10 Nov THE INVERSE OF LAST WEEK….
The Dow soared 2.9% and bonds tumbled after a large-scale coronavirus vaccine study delivered promising results. Unlike last week’s advance where the majority of the companies in the S & P 500 declined on both Wednesday and Thursday, Bloomberg reported yesterday 85% of the Benchmark’s members advanced. The NASDAQ closed lower about 1.5%. The S & P was up about 1.2%.
Bloomberg writes the reversal from stocks that had the greatest momentum…aka the stay at home stocks–was at the greatest degree since the 2008 commencement of this indicator. At that time the reversal was in the financials.
Treasuries were crushed with the 10-year declining over 1 ½ points and thirty year off over 3 1/4 points. Yields are now at six-month highs. As noted many times interest rates are the largest component of valuation formulas. At some point rising rates will impact equity valuations, especially in the mega sized technology firms.
In every selloff since the financial crisis for the exception of March’s was the result of rising rates.
About three months ago Goldman wrote if the five largest stocks in the S & P 500 which at that time comprised over 25% of the index’s capitalization stumbled in aggregate of 10%, in order to keep the S & P 500 flat from current levels, Goldman writes the bottom 100 S& P 500 stocks would have to rally a collective 90%.
Indexing is now the market as over 55% of managed funds are in passive investments. Indexing has gravitated from a strategy to the only strategy, an environment that has perhaps created unprecedented risk. No one knows how this may unfold especially since a significant minority of the S & P 500’s capitalization is concentrated in five names.
As stated above, the catalyst for yesterday’s equity advance and Treasury decline was positive COVID vaccine news. A new issue that may unfold is because of the lack of inventories, demand pull inflation may arise which may morph into cost push inflation (wage). Inflation is a two-part phenomenon—part monetary and part psychological…too much money chasing to few goods fearing higher prices tomorrow.
Excess bank reserves are gargantuan. Future inflationary expectations are nonexistent. What happens if there is a minor change in either of the two elements?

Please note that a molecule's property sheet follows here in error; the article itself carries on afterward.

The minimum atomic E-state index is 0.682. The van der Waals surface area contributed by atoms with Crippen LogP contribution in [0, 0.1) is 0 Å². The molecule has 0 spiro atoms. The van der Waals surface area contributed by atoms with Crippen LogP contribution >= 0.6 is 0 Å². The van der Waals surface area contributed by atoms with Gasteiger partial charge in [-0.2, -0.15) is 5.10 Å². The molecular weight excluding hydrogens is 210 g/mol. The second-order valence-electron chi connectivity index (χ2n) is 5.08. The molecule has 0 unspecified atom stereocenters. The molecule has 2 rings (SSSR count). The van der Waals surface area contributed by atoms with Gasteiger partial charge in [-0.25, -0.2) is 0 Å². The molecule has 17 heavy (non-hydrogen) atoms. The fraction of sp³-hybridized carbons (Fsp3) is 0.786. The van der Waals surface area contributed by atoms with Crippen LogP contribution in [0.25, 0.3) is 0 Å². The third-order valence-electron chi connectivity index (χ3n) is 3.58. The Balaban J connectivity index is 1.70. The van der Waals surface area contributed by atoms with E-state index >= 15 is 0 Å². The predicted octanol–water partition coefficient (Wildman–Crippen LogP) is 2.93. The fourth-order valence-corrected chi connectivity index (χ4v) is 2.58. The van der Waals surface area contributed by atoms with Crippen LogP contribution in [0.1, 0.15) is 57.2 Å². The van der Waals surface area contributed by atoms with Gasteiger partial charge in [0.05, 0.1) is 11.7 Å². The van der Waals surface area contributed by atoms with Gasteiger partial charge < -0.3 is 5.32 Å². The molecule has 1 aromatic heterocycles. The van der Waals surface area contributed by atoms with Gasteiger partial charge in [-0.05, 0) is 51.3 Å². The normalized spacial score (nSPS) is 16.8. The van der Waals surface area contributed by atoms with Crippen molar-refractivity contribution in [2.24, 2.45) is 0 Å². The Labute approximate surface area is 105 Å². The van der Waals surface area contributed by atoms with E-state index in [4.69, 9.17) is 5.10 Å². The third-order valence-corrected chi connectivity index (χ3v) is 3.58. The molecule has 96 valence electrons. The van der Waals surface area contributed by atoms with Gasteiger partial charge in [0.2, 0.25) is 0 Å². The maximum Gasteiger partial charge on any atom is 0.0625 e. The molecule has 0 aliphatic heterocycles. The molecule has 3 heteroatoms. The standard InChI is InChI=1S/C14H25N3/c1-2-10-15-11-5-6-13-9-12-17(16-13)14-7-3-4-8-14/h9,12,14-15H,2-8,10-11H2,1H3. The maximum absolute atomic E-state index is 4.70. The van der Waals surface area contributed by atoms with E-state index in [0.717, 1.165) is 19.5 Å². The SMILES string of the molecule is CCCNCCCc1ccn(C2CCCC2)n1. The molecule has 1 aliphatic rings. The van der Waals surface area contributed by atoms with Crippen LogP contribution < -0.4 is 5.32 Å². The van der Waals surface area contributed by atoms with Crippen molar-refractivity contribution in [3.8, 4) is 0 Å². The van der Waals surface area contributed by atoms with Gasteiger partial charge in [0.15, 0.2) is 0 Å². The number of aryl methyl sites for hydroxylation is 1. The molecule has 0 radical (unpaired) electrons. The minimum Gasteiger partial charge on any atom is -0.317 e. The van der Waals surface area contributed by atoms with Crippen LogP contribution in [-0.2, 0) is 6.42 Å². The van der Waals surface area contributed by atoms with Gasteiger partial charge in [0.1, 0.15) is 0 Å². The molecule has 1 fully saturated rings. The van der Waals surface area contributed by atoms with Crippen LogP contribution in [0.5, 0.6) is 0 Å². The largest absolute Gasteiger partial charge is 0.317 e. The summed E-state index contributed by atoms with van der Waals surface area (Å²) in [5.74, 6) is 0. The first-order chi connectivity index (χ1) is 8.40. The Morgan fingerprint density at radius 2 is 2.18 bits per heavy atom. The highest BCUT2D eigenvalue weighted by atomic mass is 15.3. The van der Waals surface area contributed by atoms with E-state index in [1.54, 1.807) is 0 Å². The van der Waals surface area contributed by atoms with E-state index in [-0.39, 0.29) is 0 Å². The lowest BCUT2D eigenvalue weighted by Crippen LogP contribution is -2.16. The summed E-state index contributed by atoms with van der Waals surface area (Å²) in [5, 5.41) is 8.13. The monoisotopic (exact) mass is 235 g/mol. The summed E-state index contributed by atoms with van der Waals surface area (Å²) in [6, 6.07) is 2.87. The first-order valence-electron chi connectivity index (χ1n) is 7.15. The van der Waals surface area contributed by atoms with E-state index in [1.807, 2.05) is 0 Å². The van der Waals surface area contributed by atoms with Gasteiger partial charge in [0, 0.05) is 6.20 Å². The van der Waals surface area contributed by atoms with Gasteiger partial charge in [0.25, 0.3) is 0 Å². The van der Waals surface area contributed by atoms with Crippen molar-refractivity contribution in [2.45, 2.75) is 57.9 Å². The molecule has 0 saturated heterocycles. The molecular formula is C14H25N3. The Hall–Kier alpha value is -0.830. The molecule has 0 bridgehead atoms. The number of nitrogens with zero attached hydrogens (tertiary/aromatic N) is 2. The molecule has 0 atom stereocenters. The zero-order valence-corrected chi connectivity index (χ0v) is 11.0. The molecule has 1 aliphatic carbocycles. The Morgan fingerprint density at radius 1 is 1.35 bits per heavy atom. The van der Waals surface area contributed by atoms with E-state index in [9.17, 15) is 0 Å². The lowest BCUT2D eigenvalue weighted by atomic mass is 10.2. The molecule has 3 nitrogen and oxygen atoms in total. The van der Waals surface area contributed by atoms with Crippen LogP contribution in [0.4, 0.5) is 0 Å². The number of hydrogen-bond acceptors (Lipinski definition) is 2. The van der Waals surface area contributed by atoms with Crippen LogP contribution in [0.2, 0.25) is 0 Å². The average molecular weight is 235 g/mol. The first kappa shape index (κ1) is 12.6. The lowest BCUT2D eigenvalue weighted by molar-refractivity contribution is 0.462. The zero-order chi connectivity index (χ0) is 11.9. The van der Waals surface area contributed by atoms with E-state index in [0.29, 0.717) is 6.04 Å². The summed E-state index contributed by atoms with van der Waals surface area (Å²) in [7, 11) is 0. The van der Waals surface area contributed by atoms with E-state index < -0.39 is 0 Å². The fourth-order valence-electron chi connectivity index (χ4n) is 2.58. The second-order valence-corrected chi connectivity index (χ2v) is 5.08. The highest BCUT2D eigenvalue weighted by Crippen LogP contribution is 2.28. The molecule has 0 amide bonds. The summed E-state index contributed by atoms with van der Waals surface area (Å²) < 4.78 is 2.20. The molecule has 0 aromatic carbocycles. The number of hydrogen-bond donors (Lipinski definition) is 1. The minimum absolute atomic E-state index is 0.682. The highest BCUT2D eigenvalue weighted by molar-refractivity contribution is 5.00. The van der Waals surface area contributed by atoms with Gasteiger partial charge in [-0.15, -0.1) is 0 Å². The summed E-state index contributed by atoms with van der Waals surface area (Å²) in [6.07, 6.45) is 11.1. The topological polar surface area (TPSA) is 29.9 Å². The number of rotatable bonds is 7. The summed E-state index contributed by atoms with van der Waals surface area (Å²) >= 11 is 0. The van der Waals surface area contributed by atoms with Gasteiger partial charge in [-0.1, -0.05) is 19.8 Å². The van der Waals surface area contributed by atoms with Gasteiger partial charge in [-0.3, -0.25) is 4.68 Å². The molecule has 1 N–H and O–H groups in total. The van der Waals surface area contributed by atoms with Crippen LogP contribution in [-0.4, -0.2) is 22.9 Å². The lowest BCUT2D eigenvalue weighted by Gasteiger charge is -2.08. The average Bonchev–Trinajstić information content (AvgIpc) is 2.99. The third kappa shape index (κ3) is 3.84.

As noted many times, overall spending has remained robust. Even if spending does not accelerate, inflationary pressures may continue to rise given the dearth of inventories. What will inflationary data released later this week suggest?
As widely noted, over the last four years value has been completely crushed as compared to growth and the discrepancy in valuations is at historical proportions, greatly eclipsing the 2000 peak. The S & P 500 Index dividend fund has also been crushed, down over 25% YTD, the result of which that that many of these companies are viewed as “value.”
In March 2000, the NASDAQ peaked and during the next 18 months it declined over 72%, partially the result of rising inflationary pressures, massive over valuation based upon unfounded reasons, and great concentration of monies in 50 names.
A major difference between today and 2000 is that the NASDAQ 100 companies are making money. Another major difference is the concentration of wealth in just five names. Moreover, according to third quarter profit reports, the hypothesis the shutdown has accelerated six years of revenue growth into six months was validated. However, valuations are suggesting such growth will continue into infinity.
To the best of my knowledge no one is suggesting a 70% implosion in the NASDAQ as which occurred in 2000, however there is a minority who believe the NASDAQ could decline around 35%, which incidentally according to Bloomberg is the typical decline of a market sector, the result of rising inflationary pressures that further challenges valuation assumptions and from the massive concentration of funds in just five names.
Will history repeat itself? I nor anyone else have any idea.
Last night the foreign markets were up. London was up 1.33%, Paris up 1.01% and Frankfurt up 0.07%. China was down 0.40%, Japan up 0.26% and Hang Sang up 1.10%.
The Dow should open nominally higher, the S & P 500 nominally lower and the NASDAQ down almost 2.0%. Is this a bona fide rotation? Unfortunately, only history will answer this question. The 10-year is off 4/32 to yield 0.96%.